Life Like This, In a Tribe
Excerpt from Johann Hari's Lost Connections
Why? There might be a good reason. Human beings first evolved on the savannahs of Africa, where we lived in small hunter-gatherer tribes of a few hundred people or less. You and I exist for one reason because those humans figured out how to cooperate. They shared their food. They looked after the sick. They were able to take down very large beasts, but only because they were working together. They only made sense as a group. Every preagricultural society we know about has this same basic structure. Against harsh odds, they barely survive, but the fact that they survive at all they owe to the dense web of social contacts and the vast number of reciprocal commitments they maintain. In this state of nature, connection and social cooperation did not have to be imposed. Nature is connection.
Now imagine if on those savannahs you became separated from the group and were alone for a protracted period of time. It meant you were in terrible danger. You were vulnerable to predators, if you got sick nobody would be there to nurse you, and the rest of the tribe was more vulnerable without you too. You would be right to feel terrible. It was an urgent signal from your body and brain to get back to the group, any damn way you could.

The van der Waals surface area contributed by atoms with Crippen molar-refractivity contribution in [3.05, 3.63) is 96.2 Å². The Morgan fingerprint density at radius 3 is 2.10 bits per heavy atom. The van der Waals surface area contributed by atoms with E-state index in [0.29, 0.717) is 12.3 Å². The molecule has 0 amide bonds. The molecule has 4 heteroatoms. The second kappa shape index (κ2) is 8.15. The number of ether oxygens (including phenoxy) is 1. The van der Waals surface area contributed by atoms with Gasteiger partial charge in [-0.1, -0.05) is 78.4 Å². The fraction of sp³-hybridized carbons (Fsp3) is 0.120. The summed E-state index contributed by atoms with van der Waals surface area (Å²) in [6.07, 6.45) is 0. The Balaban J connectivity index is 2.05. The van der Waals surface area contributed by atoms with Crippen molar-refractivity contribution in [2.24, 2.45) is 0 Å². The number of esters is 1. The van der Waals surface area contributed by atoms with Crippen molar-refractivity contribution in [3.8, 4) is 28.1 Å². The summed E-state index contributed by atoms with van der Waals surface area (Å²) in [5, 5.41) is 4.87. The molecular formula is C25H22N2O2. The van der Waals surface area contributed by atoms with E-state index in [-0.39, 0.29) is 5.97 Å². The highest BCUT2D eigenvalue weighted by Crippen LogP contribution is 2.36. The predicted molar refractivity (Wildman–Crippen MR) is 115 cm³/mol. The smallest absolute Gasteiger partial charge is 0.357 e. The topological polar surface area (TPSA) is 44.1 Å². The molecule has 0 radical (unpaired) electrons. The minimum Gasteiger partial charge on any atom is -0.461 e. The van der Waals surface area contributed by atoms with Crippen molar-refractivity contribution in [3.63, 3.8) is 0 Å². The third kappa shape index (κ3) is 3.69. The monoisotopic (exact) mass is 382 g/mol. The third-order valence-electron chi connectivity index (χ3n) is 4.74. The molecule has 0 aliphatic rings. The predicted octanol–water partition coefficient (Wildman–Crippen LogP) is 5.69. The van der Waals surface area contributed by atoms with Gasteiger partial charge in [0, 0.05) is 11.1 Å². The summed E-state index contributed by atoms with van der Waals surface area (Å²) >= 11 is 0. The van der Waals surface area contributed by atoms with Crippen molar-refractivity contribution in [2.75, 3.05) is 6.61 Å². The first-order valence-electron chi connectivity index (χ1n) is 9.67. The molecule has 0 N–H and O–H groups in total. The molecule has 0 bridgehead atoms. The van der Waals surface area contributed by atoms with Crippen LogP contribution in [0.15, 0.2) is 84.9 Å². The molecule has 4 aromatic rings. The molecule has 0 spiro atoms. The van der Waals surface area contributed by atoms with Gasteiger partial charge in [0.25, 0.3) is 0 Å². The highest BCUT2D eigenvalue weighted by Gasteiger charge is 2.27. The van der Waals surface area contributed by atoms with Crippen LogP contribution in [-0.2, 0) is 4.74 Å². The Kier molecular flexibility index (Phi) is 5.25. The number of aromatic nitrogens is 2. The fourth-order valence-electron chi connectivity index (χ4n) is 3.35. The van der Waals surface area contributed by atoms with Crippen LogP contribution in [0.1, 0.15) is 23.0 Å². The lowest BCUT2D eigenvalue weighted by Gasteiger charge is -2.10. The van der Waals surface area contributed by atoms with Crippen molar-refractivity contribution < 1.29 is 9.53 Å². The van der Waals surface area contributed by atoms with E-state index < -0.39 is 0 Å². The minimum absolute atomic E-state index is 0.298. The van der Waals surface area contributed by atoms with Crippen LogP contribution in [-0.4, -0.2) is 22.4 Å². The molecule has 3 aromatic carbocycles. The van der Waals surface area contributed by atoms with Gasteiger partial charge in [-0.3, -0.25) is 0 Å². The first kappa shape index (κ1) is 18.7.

So every human instinct is honed not for life on your own, but for life like this, in a tribe. Humans need tribes as much as bees need a hive.
See also this from last year: “Deeply, Dangerously Alone Excerpts from Sebastian Junger's Tribe”.
There are all sorts of ways human beings can come together to do something as a group from a sports team, to a choir, to a volunteer group, to just meeting regularly for dinner. Harvard professor Robert Putnam has been gathering figures for decades about how much we do all these things and he found they have been in freefall. The collective structure has collapsed.
"In the ten short years between 1985 and 1994, active involvement in community organizations fell by 45 percent." In just a decade, across the Western world, we stopped banding together at a massive rate, and found ourselves shut away in our homes instead.
What this means is that people's sense that they live in a community, or even have friends they can count on, has been plummeting.
And it's not that we turned inward to our families. We've stopped doing stuff with them, too. We do things together less than any humans who came before us. We disbanded our tribes.